Catholic Social Services of Washtenaw County

About Us

Our Mission

Catholic Social Services of Washtenaw County is a member agency of the Diocese of Lansing Catholic Charities.

“The mission of Catholic Charities is the work of the Catholic Church,
to share the love of Christ by performing the corporal and spiritual works of mercy.”

As a member of our community, we believe our work attains the greatest benefit when we join with our neighbors and colleagues to create a responsive, compassionate society where all are valued, honored and have the opportunity to thrive.

In seeking justice and changing lives, we honor God.

Our Vision
Help people live safe, meaningful and independent lives, in a more just community.

Our Core Values
Dignity of all creation
Preferential option for people who are disadvantaged
Community Stewardship

Catholic Social Teaching


The Way We Were & Who We Are Today

When the Diocese of Detroit and community leaders established Catholic Social Services in May 1959, the mission was to extend a helping hand to struggling families regardless of their faith, race or economic background. We salute the legacy and foresight of these remarkable individuals who understood the value of their undertaking. Embracing the tenets of Catholic social teaching, the new agency dedicated itself to changing the lives of our neighbors in the most vulnerable circumstances. That is as true today as it was 50 years ago.

Certainly, Washtenaw County was a much different place in 1959. The Big Three automakers were the only players in town—what was good for GM truly was good for the country. A gallon of gas cost 25 cents. Barbie Dolls and Motown launched that year while families gathered around their black and white TVs watching the antics of Beaver Cleaver. Americans feared the threat of nuclear war made all the more ominous by Fidel Castro’s Cuban revolution.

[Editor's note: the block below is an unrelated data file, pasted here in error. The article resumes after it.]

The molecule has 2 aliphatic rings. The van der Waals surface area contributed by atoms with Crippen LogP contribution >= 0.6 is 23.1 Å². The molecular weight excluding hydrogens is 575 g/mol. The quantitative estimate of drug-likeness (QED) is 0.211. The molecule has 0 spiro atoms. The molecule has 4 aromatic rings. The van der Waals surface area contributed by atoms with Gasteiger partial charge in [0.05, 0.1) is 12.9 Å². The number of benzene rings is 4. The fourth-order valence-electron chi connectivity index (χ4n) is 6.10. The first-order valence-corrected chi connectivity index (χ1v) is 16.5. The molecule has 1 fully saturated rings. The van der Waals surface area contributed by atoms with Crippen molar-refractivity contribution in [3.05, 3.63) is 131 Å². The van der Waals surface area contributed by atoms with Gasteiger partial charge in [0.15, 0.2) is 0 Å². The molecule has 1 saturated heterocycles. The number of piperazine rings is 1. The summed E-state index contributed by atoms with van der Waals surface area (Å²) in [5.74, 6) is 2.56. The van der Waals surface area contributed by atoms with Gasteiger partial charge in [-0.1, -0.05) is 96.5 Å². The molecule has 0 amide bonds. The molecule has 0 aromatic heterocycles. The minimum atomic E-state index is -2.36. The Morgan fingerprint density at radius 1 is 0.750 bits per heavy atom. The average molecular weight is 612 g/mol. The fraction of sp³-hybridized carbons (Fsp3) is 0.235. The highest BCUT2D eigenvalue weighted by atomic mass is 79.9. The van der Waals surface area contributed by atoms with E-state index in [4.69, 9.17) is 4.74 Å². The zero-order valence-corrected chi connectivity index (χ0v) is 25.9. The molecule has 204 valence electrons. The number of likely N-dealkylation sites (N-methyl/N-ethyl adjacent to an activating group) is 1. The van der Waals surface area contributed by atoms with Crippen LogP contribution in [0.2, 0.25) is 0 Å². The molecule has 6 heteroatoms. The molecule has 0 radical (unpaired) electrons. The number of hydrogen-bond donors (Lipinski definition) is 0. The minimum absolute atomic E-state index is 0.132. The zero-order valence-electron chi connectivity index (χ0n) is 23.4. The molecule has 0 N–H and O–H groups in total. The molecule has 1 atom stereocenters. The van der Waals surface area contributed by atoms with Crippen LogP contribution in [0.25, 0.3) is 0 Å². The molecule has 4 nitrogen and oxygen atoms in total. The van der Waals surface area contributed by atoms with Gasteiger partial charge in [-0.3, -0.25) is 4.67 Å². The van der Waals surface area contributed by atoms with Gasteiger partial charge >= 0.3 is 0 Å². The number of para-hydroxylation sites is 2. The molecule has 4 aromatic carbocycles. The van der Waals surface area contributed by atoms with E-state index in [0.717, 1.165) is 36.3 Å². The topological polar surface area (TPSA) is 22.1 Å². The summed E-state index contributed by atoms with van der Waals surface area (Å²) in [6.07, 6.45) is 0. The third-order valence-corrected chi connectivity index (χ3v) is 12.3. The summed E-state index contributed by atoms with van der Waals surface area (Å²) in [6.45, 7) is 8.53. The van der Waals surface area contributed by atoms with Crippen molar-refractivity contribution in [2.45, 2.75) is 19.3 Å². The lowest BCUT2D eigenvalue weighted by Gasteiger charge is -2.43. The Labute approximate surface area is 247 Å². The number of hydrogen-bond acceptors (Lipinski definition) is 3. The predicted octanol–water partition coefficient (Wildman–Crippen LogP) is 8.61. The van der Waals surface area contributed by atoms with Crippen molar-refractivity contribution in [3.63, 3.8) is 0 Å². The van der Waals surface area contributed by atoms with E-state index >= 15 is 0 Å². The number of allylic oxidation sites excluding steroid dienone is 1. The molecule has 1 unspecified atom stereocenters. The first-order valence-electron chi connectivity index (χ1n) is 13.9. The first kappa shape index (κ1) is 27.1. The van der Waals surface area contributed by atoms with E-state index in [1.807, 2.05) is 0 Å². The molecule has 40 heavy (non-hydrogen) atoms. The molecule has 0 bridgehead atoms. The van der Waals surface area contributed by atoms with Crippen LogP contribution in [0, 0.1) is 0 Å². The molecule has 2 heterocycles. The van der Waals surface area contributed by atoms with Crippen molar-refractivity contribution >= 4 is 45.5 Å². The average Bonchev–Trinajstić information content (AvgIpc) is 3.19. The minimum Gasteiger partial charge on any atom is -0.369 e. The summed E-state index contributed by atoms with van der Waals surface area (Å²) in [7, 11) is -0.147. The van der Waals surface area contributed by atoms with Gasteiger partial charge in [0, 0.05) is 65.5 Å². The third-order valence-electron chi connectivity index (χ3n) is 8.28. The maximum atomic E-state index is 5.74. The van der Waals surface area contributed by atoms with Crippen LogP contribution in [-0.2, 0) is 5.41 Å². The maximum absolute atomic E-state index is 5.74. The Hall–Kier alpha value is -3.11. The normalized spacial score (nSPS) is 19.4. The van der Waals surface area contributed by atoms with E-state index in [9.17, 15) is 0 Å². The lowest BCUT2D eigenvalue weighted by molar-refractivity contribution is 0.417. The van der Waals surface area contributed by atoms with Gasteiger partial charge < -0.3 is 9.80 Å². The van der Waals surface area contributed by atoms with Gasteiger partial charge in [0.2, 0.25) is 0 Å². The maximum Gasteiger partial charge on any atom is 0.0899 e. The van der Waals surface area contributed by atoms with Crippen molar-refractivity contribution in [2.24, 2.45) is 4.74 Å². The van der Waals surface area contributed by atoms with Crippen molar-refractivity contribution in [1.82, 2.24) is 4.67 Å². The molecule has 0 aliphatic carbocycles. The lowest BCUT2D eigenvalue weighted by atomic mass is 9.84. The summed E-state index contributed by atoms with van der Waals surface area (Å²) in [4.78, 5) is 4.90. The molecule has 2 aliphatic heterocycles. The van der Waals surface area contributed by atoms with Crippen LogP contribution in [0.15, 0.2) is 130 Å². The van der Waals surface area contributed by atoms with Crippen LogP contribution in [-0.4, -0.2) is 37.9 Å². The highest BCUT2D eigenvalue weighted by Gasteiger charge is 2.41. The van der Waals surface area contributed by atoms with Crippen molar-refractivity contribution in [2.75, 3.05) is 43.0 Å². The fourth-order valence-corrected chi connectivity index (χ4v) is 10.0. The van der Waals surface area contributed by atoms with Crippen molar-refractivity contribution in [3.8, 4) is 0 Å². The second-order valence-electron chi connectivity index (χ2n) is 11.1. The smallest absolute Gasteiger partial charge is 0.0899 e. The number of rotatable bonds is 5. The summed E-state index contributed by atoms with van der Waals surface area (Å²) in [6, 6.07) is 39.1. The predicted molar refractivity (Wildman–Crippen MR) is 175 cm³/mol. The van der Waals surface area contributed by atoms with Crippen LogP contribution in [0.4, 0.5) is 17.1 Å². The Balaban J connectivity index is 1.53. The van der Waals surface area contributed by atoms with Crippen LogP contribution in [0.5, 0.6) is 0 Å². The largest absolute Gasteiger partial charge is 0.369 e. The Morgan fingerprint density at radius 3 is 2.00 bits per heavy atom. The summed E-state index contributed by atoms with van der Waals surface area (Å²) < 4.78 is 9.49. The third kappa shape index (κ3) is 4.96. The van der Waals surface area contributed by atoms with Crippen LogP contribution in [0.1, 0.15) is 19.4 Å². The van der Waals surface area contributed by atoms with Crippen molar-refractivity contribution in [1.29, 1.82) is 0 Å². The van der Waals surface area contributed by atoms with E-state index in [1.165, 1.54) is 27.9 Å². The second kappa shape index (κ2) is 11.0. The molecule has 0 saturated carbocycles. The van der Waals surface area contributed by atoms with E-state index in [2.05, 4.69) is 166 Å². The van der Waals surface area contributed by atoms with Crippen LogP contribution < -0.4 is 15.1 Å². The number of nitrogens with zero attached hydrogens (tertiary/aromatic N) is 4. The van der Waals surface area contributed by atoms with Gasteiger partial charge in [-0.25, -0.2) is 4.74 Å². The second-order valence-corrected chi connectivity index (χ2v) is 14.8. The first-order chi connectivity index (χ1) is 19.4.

As you would expect, the mindset of the 1950’s also influenced how CSSW approached the issues of the day. The discourse surrounding out-of-wedlock pregnancies was uttered, if at all, in hushed, disapproving tones; no one would have encouraged an unmarried mom to parent or openly communicate with her child’s adoptive family. Divorce was blamed for nearly all family dysfunction. Domestic abuse was years away from public scrutiny and growing older typically meant growing feeble. The Agency’s founding philosophy of family preservation affirmed these deeply held beliefs, which by contemporary standards may seem quaint, naïve or even dogmatic.

Today’s vision—to help people live safe, meaningful and independent lives, in a more just community—is much broader, reflecting the increasing diversity of our contemporary culture. In addition to offering more than two dozen programs designed for myriad life challenges, we also collaborate on initiatives with our colleagues in the non-profit and government sectors.

Without a doubt, CSSW has come a long way. Though subtle, our role as an agency has evolved from helping clients achieve social parity to promoting personal empowerment. That being said, we would never be where we are today if it wasn’t for the commitment of our founders from the Diocese, local parishes and the community at large. They put into action the teachings of the Catholic Church to support those most in need.

With gratitude and a good dose of humility, let us honor those board members, staff and volunteers who came before us as CSSW looks forward to starting its second 50 years. Clearly, there is much work yet to be done, needs new and timeless, that are still unmet. It is a tall order, but one we enthusiastically embrace. Because changing lives—then, now and forever—is what we do.